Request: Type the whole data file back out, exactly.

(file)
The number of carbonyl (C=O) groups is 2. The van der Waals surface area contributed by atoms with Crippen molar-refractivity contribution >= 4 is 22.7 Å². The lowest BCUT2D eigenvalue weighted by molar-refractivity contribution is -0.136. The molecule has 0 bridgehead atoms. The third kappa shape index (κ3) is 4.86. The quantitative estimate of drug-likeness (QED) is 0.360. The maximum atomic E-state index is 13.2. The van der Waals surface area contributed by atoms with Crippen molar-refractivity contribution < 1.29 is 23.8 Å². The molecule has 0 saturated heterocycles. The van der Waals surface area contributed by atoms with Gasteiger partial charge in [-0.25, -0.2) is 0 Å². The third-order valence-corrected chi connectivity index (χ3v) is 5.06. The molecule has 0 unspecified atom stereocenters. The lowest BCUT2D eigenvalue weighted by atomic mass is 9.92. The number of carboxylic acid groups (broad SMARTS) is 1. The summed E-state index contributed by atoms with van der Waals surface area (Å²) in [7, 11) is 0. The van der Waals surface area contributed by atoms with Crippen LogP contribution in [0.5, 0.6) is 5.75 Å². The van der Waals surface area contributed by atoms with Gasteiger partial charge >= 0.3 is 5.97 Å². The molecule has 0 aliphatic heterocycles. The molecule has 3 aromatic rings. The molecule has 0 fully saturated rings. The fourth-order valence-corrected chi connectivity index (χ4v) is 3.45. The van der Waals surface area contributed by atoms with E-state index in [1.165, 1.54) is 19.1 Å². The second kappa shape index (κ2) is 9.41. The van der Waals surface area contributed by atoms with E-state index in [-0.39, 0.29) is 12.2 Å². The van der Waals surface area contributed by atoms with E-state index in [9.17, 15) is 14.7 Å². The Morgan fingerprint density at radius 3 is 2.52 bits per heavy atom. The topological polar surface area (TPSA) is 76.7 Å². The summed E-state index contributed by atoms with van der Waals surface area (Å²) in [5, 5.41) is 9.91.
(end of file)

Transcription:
The number of carbonyl (C=O) groups is 2. The van der Waals surface area contributed by atoms with Crippen molar-refractivity contribution >= 4 is 22.7 Å². The lowest BCUT2D eigenvalue weighted by molar-refractivity contribution is -0.136. The molecule has 0 bridgehead atoms. The third kappa shape index (κ3) is 4.86. The quantitative estimate of drug-likeness (QED) is 0.360. The maximum atomic E-state index is 13.2. The van der Waals surface area contributed by atoms with Crippen molar-refractivity contribution < 1.29 is 23.8 Å². The molecule has 0 saturated heterocycles. The van der Waals surface area contributed by atoms with Gasteiger partial charge in [-0.25, -0.2) is 0 Å². The third-order valence-corrected chi connectivity index (χ3v) is 5.06. The molecule has 0 unspecified atom stereocenters. The lowest BCUT2D eigenvalue weighted by atomic mass is 9.92. The number of carboxylic acid groups (broad SMARTS) is 1. The summed E-state index contributed by atoms with van der Waals surface area (Å²) in [7, 11) is 0. The van der Waals surface area contributed by atoms with Crippen LogP contribution in [0.5, 0.6) is 5.75 Å². The van der Waals surface area contributed by atoms with Gasteiger partial charge >= 0.3 is 5.97 Å². The molecule has 0 aliphatic heterocycles. The molecule has 3 aromatic rings. The molecule has 0 fully saturated rings. The fourth-order valence-corrected chi connectivity index (χ4v) is 3.45. The van der Waals surface area contributed by atoms with E-state index in [1.165, 1.54) is 19.1 Å². The second kappa shape index (κ2) is 9.41. The van der Waals surface area contributed by atoms with E-state index in [-0.39, 0.29) is 12.2 Å². The van der Waals surface area contributed by atoms with E-state index in [9.17, 15) is 14.7 Å². The Morgan fingerprint density at radius 3 is 2.52 bits per heavy atom. The topological polar surface area (TPSA) is 76.7 Å². The summed E-state index contributed by atoms with van der Waals surface area (Å²) in [5, 5.41) is 9.91.